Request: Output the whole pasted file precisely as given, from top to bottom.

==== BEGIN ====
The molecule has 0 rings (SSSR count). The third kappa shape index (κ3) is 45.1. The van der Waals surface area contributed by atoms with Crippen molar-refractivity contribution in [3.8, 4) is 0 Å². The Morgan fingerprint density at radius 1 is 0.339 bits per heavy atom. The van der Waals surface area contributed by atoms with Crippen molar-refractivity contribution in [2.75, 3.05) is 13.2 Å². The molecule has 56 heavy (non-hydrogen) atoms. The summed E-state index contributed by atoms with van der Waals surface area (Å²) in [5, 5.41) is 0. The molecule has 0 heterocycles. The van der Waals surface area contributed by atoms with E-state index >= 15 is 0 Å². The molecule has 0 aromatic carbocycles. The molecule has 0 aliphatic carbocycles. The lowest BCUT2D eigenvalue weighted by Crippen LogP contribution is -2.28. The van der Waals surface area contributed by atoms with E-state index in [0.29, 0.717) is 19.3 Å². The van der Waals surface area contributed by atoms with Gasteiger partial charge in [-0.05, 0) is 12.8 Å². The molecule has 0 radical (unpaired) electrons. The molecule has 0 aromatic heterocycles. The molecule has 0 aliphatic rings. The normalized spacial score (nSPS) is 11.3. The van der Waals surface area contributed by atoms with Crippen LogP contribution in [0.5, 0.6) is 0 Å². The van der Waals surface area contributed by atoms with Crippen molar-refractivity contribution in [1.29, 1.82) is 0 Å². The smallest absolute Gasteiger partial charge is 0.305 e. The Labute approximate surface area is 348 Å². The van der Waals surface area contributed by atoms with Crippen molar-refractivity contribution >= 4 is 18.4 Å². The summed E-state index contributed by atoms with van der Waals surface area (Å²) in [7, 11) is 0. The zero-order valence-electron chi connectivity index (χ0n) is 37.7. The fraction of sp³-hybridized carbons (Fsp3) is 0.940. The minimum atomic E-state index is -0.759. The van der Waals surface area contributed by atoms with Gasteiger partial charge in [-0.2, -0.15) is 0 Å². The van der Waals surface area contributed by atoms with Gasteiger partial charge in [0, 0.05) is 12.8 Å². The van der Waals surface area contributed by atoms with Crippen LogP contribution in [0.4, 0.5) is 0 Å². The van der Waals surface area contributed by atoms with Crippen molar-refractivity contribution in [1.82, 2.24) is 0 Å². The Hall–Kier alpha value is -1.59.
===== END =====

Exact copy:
The molecule has 0 rings (SSSR count). The third kappa shape index (κ3) is 45.1. The van der Waals surface area contributed by atoms with Crippen molar-refractivity contribution in [3.8, 4) is 0 Å². The Morgan fingerprint density at radius 1 is 0.339 bits per heavy atom. The van der Waals surface area contributed by atoms with Crippen molar-refractivity contribution in [2.75, 3.05) is 13.2 Å². The molecule has 56 heavy (non-hydrogen) atoms. The summed E-state index contributed by atoms with van der Waals surface area (Å²) in [5, 5.41) is 0. The molecule has 0 heterocycles. The van der Waals surface area contributed by atoms with E-state index >= 15 is 0 Å². The molecule has 0 aromatic carbocycles. The molecule has 0 aliphatic carbocycles. The lowest BCUT2D eigenvalue weighted by Crippen LogP contribution is -2.28. The van der Waals surface area contributed by atoms with E-state index in [0.29, 0.717) is 19.3 Å². The van der Waals surface area contributed by atoms with Gasteiger partial charge in [-0.05, 0) is 12.8 Å². The molecule has 0 radical (unpaired) electrons. The molecule has 0 aromatic heterocycles. The molecule has 0 aliphatic rings. The normalized spacial score (nSPS) is 11.3. The van der Waals surface area contributed by atoms with Crippen LogP contribution in [0.5, 0.6) is 0 Å². The van der Waals surface area contributed by atoms with Crippen molar-refractivity contribution in [1.29, 1.82) is 0 Å². The smallest absolute Gasteiger partial charge is 0.305 e. The Labute approximate surface area is 348 Å². The van der Waals surface area contributed by atoms with Crippen molar-refractivity contribution >= 4 is 18.4 Å². The summed E-state index contributed by atoms with van der Waals surface area (Å²) in [7, 11) is 0. The zero-order valence-electron chi connectivity index (χ0n) is 37.7. The fraction of sp³-hybridized carbons (Fsp3) is 0.940. The minimum atomic E-state index is -0.759. The van der Waals surface area contributed by atoms with Gasteiger partial charge in [-0.2, -0.15) is 0 Å². The van der Waals surface area contributed by atoms with Gasteiger partial charge in [0, 0.05) is 12.8 Å². The van der Waals surface area contributed by atoms with Crippen LogP contribution in [0.4, 0.5) is 0 Å². The van der Waals surface area contributed by atoms with Crippen molar-refractivity contribution in [1.82, 2.24) is 0 Å². The Hall–Kier alpha value is -1.59.